Our creative baking expert, Val Stones, has been whipping up delicious vegetarian and vegan dishes throughout her life. It all began with treating family members and now she opts for at least three ‘meat-free’ days every week. Here, the former Great British Bake Off star shares her favourite alternative ingredients and top tips for catering to different diets.
If you were a vegetarian when I was growing up, you might have been offered an omelette and salad or a nut roast (and that was if you were lucky). For more than 30 years I have - for health reasons - had at least three ‘non-meat days’ each week.
Finding the right (protein-rich) ingredients
My two children (now in their forties) used to bring home their friends and I was expected to provide vegetarian meals for them. I was determined not to make a completely different meal from ours as I was short of time. I studied meat substitutes that are a good source of protein such as legumes and vegetables. If we were having a chilli, lasagne or casserole I made two of the same dish – one with meat and the other with vegetables and legumes. It took me a long time to be confident enough to make a purely vegetarian meal for all of us, but I realised that with interesting spices, herbs and seasonings I could make a meal that everyone enjoyed without compromising on taste.
Back then, veganism was hardly known. I only began developing vegan recipes six years ago when my sister and her husband decided to become vegan (soon followed by other relatives). I have my favourite vegan recipe books – one being Bish Bash Bosh! by Henry Firth and Ian Theasby – and it is amazing how delicious the recipes are. The protein element of the meal is accompanied by so many tasty ingredients and textures that no one is left hungry. You can opt for a fully vegan version if you wish. I then became aware of the need to provide alternatives for vegetarians, vegans, and gluten-intolerant cooks in my own recipes.
Many of my baking ingredients for vegan bakes came originally from the USA. I brought them back from a visit to my sister but in the last few years there seems to have been a shift in attitude, and more vegan products are cropping up in the UK. Manufacturers of baking ingredients have taken this change on board and we now have some excellent alternatives to animal-based ingredients with which to bake tasty canapés, starters, main meals and desserts.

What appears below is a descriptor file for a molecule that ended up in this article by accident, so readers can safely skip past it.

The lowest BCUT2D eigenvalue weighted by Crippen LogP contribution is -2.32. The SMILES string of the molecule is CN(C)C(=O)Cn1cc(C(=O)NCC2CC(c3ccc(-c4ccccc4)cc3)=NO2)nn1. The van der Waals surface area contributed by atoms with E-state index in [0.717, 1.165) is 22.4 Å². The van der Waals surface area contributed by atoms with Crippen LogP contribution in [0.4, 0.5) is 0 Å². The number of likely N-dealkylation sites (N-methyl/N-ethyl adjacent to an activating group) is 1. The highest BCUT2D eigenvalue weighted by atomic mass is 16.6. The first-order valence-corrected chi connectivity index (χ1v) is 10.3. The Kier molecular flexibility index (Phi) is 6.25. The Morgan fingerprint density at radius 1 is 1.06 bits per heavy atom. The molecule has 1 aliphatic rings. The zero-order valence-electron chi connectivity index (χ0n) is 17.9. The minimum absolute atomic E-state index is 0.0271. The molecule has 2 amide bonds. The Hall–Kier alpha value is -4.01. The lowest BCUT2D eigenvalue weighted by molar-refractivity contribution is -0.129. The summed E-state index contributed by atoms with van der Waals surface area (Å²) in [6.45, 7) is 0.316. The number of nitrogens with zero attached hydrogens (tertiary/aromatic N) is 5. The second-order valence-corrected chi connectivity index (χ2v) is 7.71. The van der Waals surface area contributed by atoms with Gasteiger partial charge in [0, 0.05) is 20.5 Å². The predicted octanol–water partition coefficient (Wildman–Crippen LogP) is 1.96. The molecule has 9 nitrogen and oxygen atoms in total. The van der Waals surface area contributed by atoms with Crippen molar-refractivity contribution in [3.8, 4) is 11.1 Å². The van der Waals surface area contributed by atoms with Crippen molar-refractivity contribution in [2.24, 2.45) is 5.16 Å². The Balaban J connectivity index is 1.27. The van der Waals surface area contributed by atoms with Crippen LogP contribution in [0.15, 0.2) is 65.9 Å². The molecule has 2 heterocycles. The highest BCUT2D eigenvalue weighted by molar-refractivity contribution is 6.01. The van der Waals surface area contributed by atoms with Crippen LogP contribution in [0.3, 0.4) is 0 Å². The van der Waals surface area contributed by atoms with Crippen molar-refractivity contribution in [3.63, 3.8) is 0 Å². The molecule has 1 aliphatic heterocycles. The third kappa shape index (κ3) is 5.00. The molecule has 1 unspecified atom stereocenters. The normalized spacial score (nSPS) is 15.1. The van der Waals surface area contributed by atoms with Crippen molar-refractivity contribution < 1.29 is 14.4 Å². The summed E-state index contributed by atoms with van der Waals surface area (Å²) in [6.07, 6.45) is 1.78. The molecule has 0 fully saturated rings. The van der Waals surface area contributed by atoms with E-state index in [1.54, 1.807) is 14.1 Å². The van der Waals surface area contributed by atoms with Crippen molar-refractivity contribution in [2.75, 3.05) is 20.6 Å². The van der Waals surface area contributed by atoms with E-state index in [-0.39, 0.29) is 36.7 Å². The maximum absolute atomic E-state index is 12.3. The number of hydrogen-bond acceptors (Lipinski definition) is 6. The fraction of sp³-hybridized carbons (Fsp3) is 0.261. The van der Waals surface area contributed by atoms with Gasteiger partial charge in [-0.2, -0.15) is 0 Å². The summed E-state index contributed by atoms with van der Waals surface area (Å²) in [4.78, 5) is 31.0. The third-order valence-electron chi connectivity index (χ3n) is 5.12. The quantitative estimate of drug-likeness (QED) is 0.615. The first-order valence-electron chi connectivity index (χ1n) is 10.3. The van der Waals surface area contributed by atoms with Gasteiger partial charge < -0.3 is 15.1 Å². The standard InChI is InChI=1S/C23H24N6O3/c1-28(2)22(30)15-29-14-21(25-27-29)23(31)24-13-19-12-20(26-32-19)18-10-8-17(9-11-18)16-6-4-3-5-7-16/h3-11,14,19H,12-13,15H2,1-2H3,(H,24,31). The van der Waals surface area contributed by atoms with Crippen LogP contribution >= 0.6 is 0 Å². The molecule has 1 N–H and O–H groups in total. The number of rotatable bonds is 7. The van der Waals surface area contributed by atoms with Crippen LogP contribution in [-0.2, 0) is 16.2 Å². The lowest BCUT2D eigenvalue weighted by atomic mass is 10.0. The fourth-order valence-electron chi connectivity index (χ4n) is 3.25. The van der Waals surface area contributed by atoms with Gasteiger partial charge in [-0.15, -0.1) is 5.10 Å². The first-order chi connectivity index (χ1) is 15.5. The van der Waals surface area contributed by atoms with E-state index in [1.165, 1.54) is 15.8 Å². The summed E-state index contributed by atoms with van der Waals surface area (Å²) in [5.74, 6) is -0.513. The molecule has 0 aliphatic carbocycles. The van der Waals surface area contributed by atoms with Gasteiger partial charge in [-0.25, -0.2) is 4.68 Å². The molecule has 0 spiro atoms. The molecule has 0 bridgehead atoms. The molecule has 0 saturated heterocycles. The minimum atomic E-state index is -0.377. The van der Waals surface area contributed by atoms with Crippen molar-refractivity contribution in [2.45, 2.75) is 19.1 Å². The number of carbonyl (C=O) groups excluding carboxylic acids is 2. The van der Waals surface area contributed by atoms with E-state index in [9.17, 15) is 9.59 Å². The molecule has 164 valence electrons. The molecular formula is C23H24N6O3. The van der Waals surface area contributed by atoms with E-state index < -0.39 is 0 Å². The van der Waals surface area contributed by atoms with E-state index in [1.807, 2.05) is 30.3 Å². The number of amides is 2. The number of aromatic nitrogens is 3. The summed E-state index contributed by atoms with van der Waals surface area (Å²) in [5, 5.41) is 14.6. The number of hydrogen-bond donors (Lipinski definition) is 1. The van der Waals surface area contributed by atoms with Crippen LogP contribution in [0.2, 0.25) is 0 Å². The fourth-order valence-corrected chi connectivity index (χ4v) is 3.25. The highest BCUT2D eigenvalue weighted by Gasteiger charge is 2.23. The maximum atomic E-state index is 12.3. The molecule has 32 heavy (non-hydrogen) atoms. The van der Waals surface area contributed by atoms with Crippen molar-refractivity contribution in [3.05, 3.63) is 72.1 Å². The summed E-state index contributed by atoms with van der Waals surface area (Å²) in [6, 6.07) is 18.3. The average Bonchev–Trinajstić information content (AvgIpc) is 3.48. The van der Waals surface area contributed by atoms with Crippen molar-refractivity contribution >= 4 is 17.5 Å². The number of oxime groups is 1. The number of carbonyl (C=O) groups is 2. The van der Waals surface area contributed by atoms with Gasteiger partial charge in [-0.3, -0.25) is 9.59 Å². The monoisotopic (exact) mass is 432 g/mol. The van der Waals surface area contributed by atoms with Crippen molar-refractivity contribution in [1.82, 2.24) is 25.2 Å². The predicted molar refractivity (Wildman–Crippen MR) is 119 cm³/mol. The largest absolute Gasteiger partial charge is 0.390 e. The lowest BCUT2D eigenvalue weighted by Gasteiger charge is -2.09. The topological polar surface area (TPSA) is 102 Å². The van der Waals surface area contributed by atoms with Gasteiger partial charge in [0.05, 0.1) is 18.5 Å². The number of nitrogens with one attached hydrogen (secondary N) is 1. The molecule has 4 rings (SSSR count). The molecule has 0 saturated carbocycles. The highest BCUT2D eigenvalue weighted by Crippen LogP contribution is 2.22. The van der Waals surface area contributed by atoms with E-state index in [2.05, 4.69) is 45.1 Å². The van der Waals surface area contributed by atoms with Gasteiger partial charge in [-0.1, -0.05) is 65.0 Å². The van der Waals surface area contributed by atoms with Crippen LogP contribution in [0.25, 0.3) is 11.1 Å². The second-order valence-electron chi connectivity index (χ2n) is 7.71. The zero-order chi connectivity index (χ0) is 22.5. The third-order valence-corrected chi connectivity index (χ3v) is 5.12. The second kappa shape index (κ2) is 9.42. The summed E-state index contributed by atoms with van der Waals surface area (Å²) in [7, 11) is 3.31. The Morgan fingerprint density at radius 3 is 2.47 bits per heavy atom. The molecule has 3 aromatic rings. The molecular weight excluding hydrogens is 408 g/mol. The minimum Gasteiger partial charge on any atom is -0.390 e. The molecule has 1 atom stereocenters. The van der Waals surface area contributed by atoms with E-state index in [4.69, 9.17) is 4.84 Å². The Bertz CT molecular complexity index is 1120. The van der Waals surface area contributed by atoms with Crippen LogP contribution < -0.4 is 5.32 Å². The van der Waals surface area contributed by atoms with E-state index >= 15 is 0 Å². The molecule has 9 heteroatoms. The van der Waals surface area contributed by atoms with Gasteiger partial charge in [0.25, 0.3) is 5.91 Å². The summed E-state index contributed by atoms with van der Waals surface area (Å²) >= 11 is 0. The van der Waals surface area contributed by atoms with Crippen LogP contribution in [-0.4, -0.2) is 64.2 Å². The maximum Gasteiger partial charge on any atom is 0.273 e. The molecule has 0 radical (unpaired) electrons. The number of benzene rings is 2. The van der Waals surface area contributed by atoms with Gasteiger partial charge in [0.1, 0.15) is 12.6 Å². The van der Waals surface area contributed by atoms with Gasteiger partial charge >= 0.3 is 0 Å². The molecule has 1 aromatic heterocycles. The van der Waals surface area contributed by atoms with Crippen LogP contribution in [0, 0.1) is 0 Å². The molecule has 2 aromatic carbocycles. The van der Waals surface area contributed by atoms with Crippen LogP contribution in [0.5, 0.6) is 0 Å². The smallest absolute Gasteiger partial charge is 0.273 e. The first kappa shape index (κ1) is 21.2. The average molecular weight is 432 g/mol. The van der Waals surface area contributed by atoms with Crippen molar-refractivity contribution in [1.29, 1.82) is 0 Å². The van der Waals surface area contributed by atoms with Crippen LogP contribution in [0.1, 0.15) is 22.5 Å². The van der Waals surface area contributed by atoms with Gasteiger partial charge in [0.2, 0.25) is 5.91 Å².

How to adopt a meat-free diet
It is quite easy to take the next steps to add vegan and vegetarian days into your diet. The internet is full of ideas and there are lots of books available that will help you develop recipes and especially help you with learning about the varieties of fruits, vegetables, nuts, spices and herbs that can be included in vegan bakes and cooking.
One of the most essential vegan ingredients is a dairy-free milk alternative (whether for baking or just to top your cereal with). I first remember this manifesting as soya milk, but soon saw our supermarket shelves lined with every kind of non-dairy milk made from nuts, seeds, and plants. Years ago, I developed a vegan cake (which I call Virtuous Cake) that I made for myself and friends, but it was a perfect ‘breakfast cake’ for my dad who needed to be careful with his diet due to a heart condition.
Adding vegan fats was the next innovation. There have been vegan recipes for many years that we may not have realised were so. My aunt always made her pastry with “Trex” – a whipped vegetable fat that’s delicious. My mum only made her pastries and cakes with hard margarine (which is now, in most cases, made from vegetable oil rather than animal fats) and filo pastry is made using oil (as are many breads) so can be eaten by anyone. Homemade cakes - especially a Victoria sponge - are much lighter when you use soft margarine. I use margarine in lots of my recipes. Only within the last year have I been able to buy vegan butter, which allows me to make bakes that once contained butter wholly vegan.
The most important ingredients which I use regularly are replacements for eggs and egg whites. For many years, vegans have used aquafaba (the water in tinned chickpeas) as a replacement for eggs in recipes; this was fine, except it isn’t always convenient. Now, it’s easy to buy egg alternatives and keep them handy for vegan recipes.
My essentials – miso paste and nutritional yeast
There are two vegan ingredients that are always in my kitchen cupboard as they add the savoury taste we crave. Firstly, white miso paste (to make butter, flavour sauces or enhance a soup or stew) and, secondly, nutritional yeast (as a seasoning for pasta or salads and creating a cheesy sauce).
I am not advocating that you make an instant change to becoming vegan. If you are considering making the lifestyle change, I suggest consulting your GP first then steadily building vegetarian and vegan dishes into your diet.
My favourite vegan bake
I really enjoy mushroom filo parcels. The parcels are filled with delicious flavours, with added sesame seeds for extra protein. No one would ever think of them as vegan… They are so tasty!
Whether you regularly bake vegan or are looking to try something new, keep experimenting in the kitchen (and with the world of flavour at your fingertips!) and keep on being you.